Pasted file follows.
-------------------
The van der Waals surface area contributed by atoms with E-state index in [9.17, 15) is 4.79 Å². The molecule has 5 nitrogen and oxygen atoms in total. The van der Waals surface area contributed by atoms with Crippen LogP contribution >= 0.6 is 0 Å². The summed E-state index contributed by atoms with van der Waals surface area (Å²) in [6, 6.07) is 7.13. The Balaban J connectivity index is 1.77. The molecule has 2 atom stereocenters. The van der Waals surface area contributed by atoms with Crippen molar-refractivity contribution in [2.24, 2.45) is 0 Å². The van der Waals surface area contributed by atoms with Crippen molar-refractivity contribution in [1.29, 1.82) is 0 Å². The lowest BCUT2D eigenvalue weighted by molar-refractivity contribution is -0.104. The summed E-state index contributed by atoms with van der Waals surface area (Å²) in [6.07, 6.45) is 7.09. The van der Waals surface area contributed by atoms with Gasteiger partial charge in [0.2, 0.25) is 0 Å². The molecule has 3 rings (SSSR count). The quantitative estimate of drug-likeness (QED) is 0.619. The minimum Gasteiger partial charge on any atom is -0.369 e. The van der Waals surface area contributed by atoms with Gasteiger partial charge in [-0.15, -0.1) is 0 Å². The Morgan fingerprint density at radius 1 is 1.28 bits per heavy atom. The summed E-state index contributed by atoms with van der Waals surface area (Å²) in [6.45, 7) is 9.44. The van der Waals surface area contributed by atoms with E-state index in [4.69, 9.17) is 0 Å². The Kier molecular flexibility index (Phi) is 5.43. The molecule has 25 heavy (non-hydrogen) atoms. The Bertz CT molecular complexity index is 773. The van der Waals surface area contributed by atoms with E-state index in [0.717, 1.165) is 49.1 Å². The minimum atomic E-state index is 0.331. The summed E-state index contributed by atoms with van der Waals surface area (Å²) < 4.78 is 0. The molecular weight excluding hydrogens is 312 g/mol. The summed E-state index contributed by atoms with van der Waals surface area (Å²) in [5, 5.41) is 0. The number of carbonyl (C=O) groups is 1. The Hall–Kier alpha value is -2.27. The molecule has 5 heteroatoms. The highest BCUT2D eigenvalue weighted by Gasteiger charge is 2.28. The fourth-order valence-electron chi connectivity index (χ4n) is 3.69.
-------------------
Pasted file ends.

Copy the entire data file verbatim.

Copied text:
The van der Waals surface area contributed by atoms with E-state index in [9.17, 15) is 4.79 Å². The molecule has 5 nitrogen and oxygen atoms in total. The van der Waals surface area contributed by atoms with Crippen LogP contribution >= 0.6 is 0 Å². The summed E-state index contributed by atoms with van der Waals surface area (Å²) in [6, 6.07) is 7.13. The Balaban J connectivity index is 1.77. The molecule has 2 atom stereocenters. The van der Waals surface area contributed by atoms with Crippen molar-refractivity contribution in [2.24, 2.45) is 0 Å². The van der Waals surface area contributed by atoms with Crippen molar-refractivity contribution in [1.29, 1.82) is 0 Å². The lowest BCUT2D eigenvalue weighted by molar-refractivity contribution is -0.104. The summed E-state index contributed by atoms with van der Waals surface area (Å²) in [6.07, 6.45) is 7.09. The van der Waals surface area contributed by atoms with Gasteiger partial charge in [0.2, 0.25) is 0 Å². The molecule has 3 rings (SSSR count). The quantitative estimate of drug-likeness (QED) is 0.619. The minimum Gasteiger partial charge on any atom is -0.369 e. The van der Waals surface area contributed by atoms with Gasteiger partial charge in [-0.15, -0.1) is 0 Å². The Morgan fingerprint density at radius 1 is 1.28 bits per heavy atom. The summed E-state index contributed by atoms with van der Waals surface area (Å²) in [6.45, 7) is 9.44. The van der Waals surface area contributed by atoms with E-state index in [4.69, 9.17) is 0 Å². The Kier molecular flexibility index (Phi) is 5.43. The molecule has 25 heavy (non-hydrogen) atoms. The Bertz CT molecular complexity index is 773. The van der Waals surface area contributed by atoms with E-state index in [0.717, 1.165) is 49.1 Å². The minimum atomic E-state index is 0.331. The summed E-state index contributed by atoms with van der Waals surface area (Å²) < 4.78 is 0. The molecular weight excluding hydrogens is 312 g/mol. The summed E-state index contributed by atoms with van der Waals surface area (Å²) in [5, 5.41) is 0. The number of carbonyl (C=O) groups is 1. The Hall–Kier alpha value is -2.27. The molecule has 5 heteroatoms. The highest BCUT2D eigenvalue weighted by Gasteiger charge is 2.28. The fourth-order valence-electron chi connectivity index (χ4n) is 3.69.